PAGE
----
High-tech mom helps teach student nurses

October 28, 2009
Photo by Wendy Welsh

(PhysOrg.com) -- Her name is Noelle and she’s about to give birth, but she isn’t a real mother-to-be. Noelle is a simulated mom who’s helping senior nursing students learn how to take care of mothers and newborns during and after childbirth.

Noelle, a name trademarked by her manufacturer, Gaumard Scientific, is a high-fidelity patient simulator that can be programmed to simulate any number of normal or abnormal childbirth conditions, says Linda Scalzo, director of the Nursing Learning Resource Center (NLRC) in the College of Nursing (CON).

The virtual patients - CON now has four adult simulators and two pediatric simulators, plus Noelle’s newborn - don’t replace real patients, says Scalzo, but they do give students a range of experiences with conditions or areas of nursing practice they might not encounter during their clinical rotations in the nursing program.

Nursing students have clinical rotations in both general and specialty areas. The beauty of a high-fidelity simulator is that you can re-create different patient situations, says Scalzo. The students can apply what they’ve learned in textbooks as if they were dealing with an actual patient, with no risk of harm to a real patient, she adds.

Noelle is the first simulator the NLRC has that gives virtual birth. Students can work with a fetal heart monitor and observe the mother’s contractions just as if they were in a real labor and delivery area, says Scalzo. Noelle has vital signs like blood pressure and pulse, has contractions and delivers a newborn simulator. “One of us is in the control room operating the simulation and providing the voice of the patient,” says Scalzo.

Scalzo and the nursing faculty develop scenarios and then program Noelle so that her vital signs and vocalizations reflect an actual condition that could develop during childbirth. For example, Noelle gives the students a chance to experience and react to pregnancy-induced hypertension or a seizure during childbirth. “Nursing students who have an obstetrics clinical experience may not see some of these conditions,” says Scalzo.

Another benefit of the simulators is the consistency of experiences for all students, and the ability to develop scenarios that meet specific learning objectives. In addition to the students caring for Noelle during the simulation, other nursing students observe. After the 10-15-minute scenario plays out, all the students get a debriefing and a chance to ask questions and learn from the experience.

“We ask the : ‘What happened, what were you thinking, what made you decide to take the action you did?’ This is an important process to develop clinical judgment,” explains Scalzo. “The whole point is to help them develop clinical judgment and become confident nurses.”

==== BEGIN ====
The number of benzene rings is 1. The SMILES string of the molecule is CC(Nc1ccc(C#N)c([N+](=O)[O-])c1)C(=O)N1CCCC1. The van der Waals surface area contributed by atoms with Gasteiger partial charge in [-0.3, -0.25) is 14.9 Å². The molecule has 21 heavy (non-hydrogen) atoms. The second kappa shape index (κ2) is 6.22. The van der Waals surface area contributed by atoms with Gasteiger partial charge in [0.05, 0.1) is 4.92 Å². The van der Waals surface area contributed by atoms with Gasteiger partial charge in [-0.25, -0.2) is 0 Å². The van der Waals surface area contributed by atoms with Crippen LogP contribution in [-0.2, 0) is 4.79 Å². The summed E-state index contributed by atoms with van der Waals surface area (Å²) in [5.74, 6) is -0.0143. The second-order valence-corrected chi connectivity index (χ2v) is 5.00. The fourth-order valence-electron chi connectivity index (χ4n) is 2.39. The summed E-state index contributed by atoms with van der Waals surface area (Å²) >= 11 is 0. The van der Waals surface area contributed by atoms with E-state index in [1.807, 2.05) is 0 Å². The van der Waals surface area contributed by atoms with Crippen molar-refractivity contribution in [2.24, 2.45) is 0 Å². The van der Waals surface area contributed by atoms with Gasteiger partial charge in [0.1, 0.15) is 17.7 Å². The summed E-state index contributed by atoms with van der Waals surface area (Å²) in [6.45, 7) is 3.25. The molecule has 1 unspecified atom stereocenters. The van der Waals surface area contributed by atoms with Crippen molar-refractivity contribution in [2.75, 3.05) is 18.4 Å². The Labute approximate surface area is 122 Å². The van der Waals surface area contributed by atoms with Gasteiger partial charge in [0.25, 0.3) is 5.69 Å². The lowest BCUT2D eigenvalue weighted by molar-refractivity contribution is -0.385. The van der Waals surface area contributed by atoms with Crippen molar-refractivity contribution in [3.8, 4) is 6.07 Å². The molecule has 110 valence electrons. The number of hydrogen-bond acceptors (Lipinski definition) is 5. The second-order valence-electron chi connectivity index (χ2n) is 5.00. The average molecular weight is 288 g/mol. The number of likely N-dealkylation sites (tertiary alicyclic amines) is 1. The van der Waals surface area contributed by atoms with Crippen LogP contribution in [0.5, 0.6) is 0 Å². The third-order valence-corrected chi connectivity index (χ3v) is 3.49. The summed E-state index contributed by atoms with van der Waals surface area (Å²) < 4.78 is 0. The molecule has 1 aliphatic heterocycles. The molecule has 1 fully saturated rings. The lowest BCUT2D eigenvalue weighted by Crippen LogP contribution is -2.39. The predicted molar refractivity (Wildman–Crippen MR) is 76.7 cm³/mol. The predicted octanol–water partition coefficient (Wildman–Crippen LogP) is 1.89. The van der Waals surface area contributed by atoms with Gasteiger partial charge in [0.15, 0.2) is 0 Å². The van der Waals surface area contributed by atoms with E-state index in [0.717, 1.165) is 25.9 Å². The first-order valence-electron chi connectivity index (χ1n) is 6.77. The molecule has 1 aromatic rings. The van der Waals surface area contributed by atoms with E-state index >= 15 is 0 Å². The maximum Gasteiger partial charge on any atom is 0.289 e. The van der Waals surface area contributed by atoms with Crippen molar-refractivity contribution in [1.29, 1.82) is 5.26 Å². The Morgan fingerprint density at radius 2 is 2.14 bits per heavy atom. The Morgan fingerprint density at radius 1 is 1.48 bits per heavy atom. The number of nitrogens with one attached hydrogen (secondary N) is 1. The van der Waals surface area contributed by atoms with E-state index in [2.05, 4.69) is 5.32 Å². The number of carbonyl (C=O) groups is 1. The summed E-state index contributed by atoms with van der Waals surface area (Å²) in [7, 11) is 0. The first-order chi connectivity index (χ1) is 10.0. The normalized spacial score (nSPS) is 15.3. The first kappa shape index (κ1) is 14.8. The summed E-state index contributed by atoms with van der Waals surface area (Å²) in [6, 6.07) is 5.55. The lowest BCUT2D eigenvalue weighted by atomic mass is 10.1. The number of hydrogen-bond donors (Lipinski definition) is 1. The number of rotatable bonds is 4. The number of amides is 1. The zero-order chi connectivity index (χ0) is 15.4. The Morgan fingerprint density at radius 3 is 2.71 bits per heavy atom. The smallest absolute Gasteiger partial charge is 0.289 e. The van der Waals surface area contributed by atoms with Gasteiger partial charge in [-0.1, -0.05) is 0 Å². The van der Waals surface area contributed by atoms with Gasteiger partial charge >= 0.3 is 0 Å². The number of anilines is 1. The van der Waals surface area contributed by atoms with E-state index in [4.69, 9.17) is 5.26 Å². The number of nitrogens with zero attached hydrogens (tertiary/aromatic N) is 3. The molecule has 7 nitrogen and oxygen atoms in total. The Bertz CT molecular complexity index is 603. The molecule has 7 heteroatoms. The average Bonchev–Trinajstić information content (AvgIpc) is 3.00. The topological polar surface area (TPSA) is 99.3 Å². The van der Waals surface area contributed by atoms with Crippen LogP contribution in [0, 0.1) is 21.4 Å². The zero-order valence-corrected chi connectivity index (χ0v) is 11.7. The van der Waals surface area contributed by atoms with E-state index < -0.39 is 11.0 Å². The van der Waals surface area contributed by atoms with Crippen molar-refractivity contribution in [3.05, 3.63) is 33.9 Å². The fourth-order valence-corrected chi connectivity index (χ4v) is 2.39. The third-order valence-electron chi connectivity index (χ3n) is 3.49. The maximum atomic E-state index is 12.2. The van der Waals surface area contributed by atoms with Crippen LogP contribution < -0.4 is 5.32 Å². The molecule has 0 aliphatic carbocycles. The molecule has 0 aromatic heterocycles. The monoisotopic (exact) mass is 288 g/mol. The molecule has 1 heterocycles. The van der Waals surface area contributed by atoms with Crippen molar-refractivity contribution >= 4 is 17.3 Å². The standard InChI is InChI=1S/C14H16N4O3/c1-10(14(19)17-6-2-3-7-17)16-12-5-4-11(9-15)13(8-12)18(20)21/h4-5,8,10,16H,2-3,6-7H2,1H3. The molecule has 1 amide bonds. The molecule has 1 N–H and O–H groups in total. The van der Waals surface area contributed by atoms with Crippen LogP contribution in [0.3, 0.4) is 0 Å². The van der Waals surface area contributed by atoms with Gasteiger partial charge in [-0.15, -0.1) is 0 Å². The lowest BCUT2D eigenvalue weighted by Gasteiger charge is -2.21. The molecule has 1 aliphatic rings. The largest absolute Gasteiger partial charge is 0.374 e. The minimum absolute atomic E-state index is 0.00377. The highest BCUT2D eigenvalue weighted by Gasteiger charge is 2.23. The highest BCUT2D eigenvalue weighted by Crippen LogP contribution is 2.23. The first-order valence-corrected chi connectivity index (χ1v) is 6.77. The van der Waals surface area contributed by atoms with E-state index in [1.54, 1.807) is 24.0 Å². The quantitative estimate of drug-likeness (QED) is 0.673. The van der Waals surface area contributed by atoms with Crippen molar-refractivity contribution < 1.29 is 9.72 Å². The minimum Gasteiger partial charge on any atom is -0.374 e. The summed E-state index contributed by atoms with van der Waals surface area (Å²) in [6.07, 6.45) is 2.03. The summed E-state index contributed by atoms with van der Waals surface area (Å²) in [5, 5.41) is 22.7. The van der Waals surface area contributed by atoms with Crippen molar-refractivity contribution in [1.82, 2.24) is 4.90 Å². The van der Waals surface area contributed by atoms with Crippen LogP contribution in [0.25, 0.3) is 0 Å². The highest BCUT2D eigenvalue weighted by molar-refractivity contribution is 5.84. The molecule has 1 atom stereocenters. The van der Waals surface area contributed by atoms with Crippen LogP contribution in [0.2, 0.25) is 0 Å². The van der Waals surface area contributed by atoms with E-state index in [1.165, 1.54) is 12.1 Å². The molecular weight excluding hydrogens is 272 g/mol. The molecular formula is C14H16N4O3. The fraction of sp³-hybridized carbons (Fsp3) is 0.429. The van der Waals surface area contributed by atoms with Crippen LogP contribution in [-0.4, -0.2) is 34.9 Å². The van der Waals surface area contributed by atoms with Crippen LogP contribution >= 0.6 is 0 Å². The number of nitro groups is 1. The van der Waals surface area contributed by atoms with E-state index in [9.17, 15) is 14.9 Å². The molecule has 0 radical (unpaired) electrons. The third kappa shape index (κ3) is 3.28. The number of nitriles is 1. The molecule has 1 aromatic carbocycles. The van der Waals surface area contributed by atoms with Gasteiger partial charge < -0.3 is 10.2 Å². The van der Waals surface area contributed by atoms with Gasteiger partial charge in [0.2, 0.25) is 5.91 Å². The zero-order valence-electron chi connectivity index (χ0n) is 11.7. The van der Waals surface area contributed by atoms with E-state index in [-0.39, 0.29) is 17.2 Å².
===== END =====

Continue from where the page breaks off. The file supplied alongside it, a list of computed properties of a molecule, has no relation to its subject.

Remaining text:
Provided by University of Wisconsin-Milwaukee

Related Stories

Recommended for you

Drug therapy from lethal bacteria could reduce kidney transplant rejection

August 3, 2017
An experimental treatment derived from a potentially deadly microorganism may provide lifesaving help for kidney transplant patients, according to an international study led by investigators at Cedars-Sinai.

Exploring the potential of human echolocation

June 25, 2017
People who are visually impaired will often use a cane to feel out their surroundings. With training and practice, people can learn to use the pitch, loudness and timbre of echoes from the cane or other sounds to navigate ...

Team eradicates hepatitis C in 10 patients following lifesaving transplants from infected donors

April 30, 2017
Ten patients at Penn Medicine have been cured of the Hepatitis C virus (HCV) following lifesaving kidney transplants from deceased donors who were infected with the disease. The findings point to new strategies for increasing ...

'bench to bedside to bench': Scientists call for closer basic-clinical collaborations

March 24, 2017
In the era of genome sequencing, it's time to update the old "bench-to-bedside" shorthand for how basic research discoveries inform clinical practice, researchers from The Jackson Laboratory (JAX), National Human Genome Research ...

The ethics of tracking athletes' biometric data

January 18, 2017
(Medical Xpress)—Whether it is a FitBit or a heart rate monitor, biometric technologies have become household devices. Professional sports leagues use some of the most technologically advanced biodata tracking systems to ...

Financial ties between researchers and drug industry linked to positive trial results

January 18, 2017
Financial ties between researchers and companies that make the drugs they are studying are independently associated with positive trial results, suggesting bias in the evidence base, concludes a study published by The BMJ ...


Please sign in to add a comment. Registration is free, and takes less than a minute. Read more

Click here to reset your password.
Sign in to get notified via email when new comments are made.